I know I’m stepping into dangerous territory, as many of my regular readers aren’t interested in Twitter. If you’re in that group, you can feel free to skip to the gallery and see some of the pictures I took after our first snowstorm. For those of you who remain interested: I think Twitter may have ruined the Twitter experience.
OK, maybe it’s not totally ruined, but ruined enough. It’s like they dropped the set of six wine glasses you liked, and four of them broke into painful shards. They’re still good glasses, but you can’t use them as often.
It’s not Twitter’s fault, although it clearly is. I understand, Twitter is trying to be relevant, i.e. more Facebooky, but, in most cases, this isn’t working for me.
If you’re one of the non-Twitter folks who have hung in with me – thank you – and let me explain. About a month ago, Twitter doubled its 140-character limit to 280-characters. We’re still talking characters, not words – 280 words was more than enough for President Lincoln to give a homework assignment to every 8th-grader ever. But, 280 characters seems earth-shattering. It seems like, instead of carefully crafted thoughts, I’m reading sloppy, rambling manifestos. I think the Unibomber could have used Twitter in its present state.
The reason I say Twitter didn’t totally ruin Twitter, is because there are a couple of scenarios where the 140 character limit was troubling. The most troubling for me was sharing other peoples’ blogs via Twitter. That was especially true when the blog titles and/or the author’s name were long. Now I can say why I liked @Norm_Frampton ‘s #ThursdayDoors post. That’s nice.
However, for every Norm Frampton, there are a ton of short-name jackasses who want to blather about Donald, this-or-that cause, this-or-that-thing-for-sale or some barely-hanging-on-the-fringe opinion supported by dubious facts. I’m now seeing tweets with 10 or more hashtags. A tweet should have one hashtag, maybe two, but if I see three, I think “spam” or “SAIP” – if you’re not familiar with that acronym, my best friend and I coined that to tag self-appointed-important-people. You know the ones, the people who speak with authority, but they carry their authority with them.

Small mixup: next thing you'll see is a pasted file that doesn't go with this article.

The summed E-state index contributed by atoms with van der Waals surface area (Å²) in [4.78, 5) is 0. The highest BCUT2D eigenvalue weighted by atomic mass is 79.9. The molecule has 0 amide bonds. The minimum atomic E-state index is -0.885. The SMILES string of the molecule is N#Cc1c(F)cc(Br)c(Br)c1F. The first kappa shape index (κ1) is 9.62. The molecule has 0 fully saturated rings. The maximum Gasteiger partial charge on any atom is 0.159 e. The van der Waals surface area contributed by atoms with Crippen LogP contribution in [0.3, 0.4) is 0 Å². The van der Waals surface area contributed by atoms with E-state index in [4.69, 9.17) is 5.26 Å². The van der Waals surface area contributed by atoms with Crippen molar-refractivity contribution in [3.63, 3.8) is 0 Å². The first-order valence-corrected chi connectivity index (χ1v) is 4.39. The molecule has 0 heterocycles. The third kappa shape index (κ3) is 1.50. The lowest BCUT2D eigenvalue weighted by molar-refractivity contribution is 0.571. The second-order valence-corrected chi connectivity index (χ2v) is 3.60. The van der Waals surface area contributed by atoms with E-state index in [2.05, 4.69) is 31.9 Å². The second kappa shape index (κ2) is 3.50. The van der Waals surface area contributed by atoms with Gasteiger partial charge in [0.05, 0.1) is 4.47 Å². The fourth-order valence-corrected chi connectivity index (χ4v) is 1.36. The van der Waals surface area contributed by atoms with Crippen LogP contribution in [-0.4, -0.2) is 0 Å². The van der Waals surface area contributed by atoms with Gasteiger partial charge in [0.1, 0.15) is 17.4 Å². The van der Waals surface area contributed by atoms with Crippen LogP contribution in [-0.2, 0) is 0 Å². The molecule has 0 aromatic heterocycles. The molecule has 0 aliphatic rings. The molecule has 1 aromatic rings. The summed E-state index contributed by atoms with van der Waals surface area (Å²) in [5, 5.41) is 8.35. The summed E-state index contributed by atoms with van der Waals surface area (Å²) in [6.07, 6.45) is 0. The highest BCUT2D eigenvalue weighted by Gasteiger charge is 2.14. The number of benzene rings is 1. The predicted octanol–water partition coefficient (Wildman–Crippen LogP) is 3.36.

The absolute worst use of Twitter that was exacerbated by the doubling of characters was #GivingTuesday.
Who started that? #BlackFriday was bad enough when it happened on the Friday after Thanksgiving. BlackFriday now starts on the last weekend in October, according to my inbox. Then they added #CyberMonday, which is stupid since most of the people shopping on Friday were shopping on-line. Then, #GivingTuesday entered the mix, but as far as I can tell it isn’t about giving at all. It’s more like #TakingTuesday, or #GiveMeMoneyTuesday.
Twitter became painful on #GivingTuesday. Almost every tweet I saw was from someone asking me to give to them or their personal cause. PBS radio and TV stations, the universities I attended, the university our daughter attended, and umpteen GoFundMe pages.
It wouldn’t be in keeping with the public service nature of this blog, if I didn’t offer a solution. You know, the old “if you aren’t part of the solution, you’re part of the problem” thing.
By the way, I never subscribed to the limited thinking behind that sentiment. I’m not the reason highway bridges are rusty, trains are late, airlines are giving us less legroom, or microwave popcorn smells better than it tastes.
I digress. Twitter, now that you #failed, here’s how you could #fixIt:
Allow the extra characters when tweeting about articles on websites, blog posts, or newspapers.
Allow extra characters inherently by never counting the characters in a URL.
Allow extra characters by not counting Twitter handles or the first hashtag.
Count the characters in the second hashtag twice, the third hashtag three times, and so on and so forth.
End of rant. I’m still using Twitter, but if you’re one of the folks that I follow, keep in mind that I often skip longer tweets. Put that stuff on Facebook.
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